Tuesday, September 11, 2018

Comparing Our Micropatch With Microsoft's Official Patch For CVE-2018-8440

by Mitja Kolsek, the 0patch Team

As expected, Windows Update has just brought the official patch for CVE-2018-8440 today, a patch that would replace our "unofficial" micropatch we've issued 13 days ago.

To quickly refresh your memory, 15 days ago security researcher SandboxEscaper published details and proof-of-concept (POC) for a "0day" local privilege escalation vulnerability in Windows Task Scheduler service, allowing a local unprivileged user to change permissions of any file on the system. The next day, we at 0patch have analyzed the vulnerability and prepared a "micropatch candidate" (a micropatch that blocks the POC but needs to be tested for functional side effects). We published the micropatch for Windows 10 version 1803 the day after, and subsequently ported this micropatch to a number of other Windows versions.

Obviously, correcting someone else's code is not to be taken lightly (especially if that code is running on millions of computers), and not having the source code doesn't make it any easier. However, our team of security researchers and the growing community of experts who want to get their vulnerabilities fixed as quickly and efficiently as possible, are doing just that.

In this particular case, our analysis showed that a call for changing permissions of a file, made from Task Scheduler's code, should have been impersonated - but it wasn't. We corrected that by making a call to RpcImpersonateClient right before the call, and another call to RpcRevertToSelf right after it. Pretty basic stuff. And it worked.

Our micropatches are sometimes very similar to official patches (at least functionally speaking), and other times very different; not surprisingly, there is always more than one way to skin a cat - or to fix a vulnerability. So when the official patch from Microsoft came out today, we were naturally curious as to how they fixed it.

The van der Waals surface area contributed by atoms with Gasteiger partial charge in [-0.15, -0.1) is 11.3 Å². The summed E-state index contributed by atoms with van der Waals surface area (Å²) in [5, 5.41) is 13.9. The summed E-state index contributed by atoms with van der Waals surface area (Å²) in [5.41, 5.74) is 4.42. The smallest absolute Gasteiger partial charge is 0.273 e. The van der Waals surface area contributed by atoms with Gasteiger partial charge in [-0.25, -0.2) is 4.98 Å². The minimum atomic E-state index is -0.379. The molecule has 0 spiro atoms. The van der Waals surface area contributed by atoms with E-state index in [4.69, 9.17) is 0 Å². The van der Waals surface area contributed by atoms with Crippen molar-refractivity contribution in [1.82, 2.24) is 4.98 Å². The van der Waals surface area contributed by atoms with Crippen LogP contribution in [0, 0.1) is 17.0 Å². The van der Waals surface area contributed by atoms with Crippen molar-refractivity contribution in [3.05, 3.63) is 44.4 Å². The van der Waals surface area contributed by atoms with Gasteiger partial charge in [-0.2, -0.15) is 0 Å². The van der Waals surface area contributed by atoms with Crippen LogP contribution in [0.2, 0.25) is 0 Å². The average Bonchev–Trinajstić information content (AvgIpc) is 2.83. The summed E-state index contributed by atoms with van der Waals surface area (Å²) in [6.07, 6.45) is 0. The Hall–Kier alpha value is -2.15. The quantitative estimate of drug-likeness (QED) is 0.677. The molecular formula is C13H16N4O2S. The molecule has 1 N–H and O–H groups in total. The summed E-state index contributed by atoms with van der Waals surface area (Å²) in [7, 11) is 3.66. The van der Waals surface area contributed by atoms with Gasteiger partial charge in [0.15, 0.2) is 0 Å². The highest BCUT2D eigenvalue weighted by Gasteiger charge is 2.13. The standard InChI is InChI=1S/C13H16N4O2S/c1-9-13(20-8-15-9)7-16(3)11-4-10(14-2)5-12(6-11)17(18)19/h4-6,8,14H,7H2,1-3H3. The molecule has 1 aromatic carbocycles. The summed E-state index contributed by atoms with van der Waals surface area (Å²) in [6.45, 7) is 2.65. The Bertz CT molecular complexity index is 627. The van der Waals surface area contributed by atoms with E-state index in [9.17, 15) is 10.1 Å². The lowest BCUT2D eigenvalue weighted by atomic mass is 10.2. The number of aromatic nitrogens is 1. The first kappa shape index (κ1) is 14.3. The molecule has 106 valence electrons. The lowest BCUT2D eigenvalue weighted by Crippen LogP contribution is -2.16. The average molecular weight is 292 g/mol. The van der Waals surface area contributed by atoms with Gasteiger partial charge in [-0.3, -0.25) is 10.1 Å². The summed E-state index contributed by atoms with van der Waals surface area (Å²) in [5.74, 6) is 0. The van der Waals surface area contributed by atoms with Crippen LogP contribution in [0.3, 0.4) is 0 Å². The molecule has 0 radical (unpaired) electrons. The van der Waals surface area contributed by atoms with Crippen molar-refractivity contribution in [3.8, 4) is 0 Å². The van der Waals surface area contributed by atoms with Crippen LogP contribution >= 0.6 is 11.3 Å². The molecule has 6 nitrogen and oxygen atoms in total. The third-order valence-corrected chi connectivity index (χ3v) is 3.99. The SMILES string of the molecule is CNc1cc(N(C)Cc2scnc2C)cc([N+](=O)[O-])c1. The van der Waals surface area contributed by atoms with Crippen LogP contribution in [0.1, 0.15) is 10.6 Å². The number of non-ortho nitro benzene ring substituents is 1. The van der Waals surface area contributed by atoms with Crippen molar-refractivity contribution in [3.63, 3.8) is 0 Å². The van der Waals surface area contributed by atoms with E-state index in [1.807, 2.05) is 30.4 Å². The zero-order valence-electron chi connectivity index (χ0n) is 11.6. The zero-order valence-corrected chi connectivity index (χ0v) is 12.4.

The first thing we noticed was that the Windows Update replaced schedsvc.dll with a new version. Promising - this is the exact DLL we had micropatched. Next we ran BinDiff to compare the new and the old version. Even more promising - the only modified function was RpcServer::SetSecurity, which is the very function we had micropatched. And finally, BinDiff showed the exact difference between the old and the new version of this function. Let's take a look at that (note: the diff is for 64bit Windows 7).

As you can see, Microsoft's official patch is functionally identical to our micropatch. We could say that this official patch delivers Microsoft's unofficial confirmation that our approach to patching this vulnerability - in a complex closed-source product - was also optimal from their perspective. That's very positive feedback for us and a great case for "unofficial" 3rd-party micropatches.

Don't get carried away, however! There have been, and will be cases where a 3rd-party micropatch will fix a vulnerability differently and less well than the official vendor fix - or even break a thing or two. While we're doing our best and leverage our advantages (agility, instant patch deployment, instant patch removal), original product developers will always have advantage in their knowledge about the product and its environment, and their code fixes will be preferred. Nevertheless, our mistakes are much easier to remedy than those delivered in a 300MB package that requires a reboot both to install and uninstall. When a micropatch needs to be revoked, it takes just a few minutes for us to do that, and within an hour all online agents stop applying it without interrupting users in the slightest. And an improved version of the micropatch can later be delivered just as easily.

In any case, if you have installed 0patch Agent to micropatch this vulnerability on your computer(s), it is now time to let the official fix take over. To do that, you simply apply today's Windows Updates and as soon as they replace the vulnerable schedsvc.dll, our micropatch will automatically stop applying because the cryptographic hash of the DLL will no longer match that associated with the micropatch. You don't have to do anything else; this is 0patch being a good citizen and stepping aside when it's no longer your best option.



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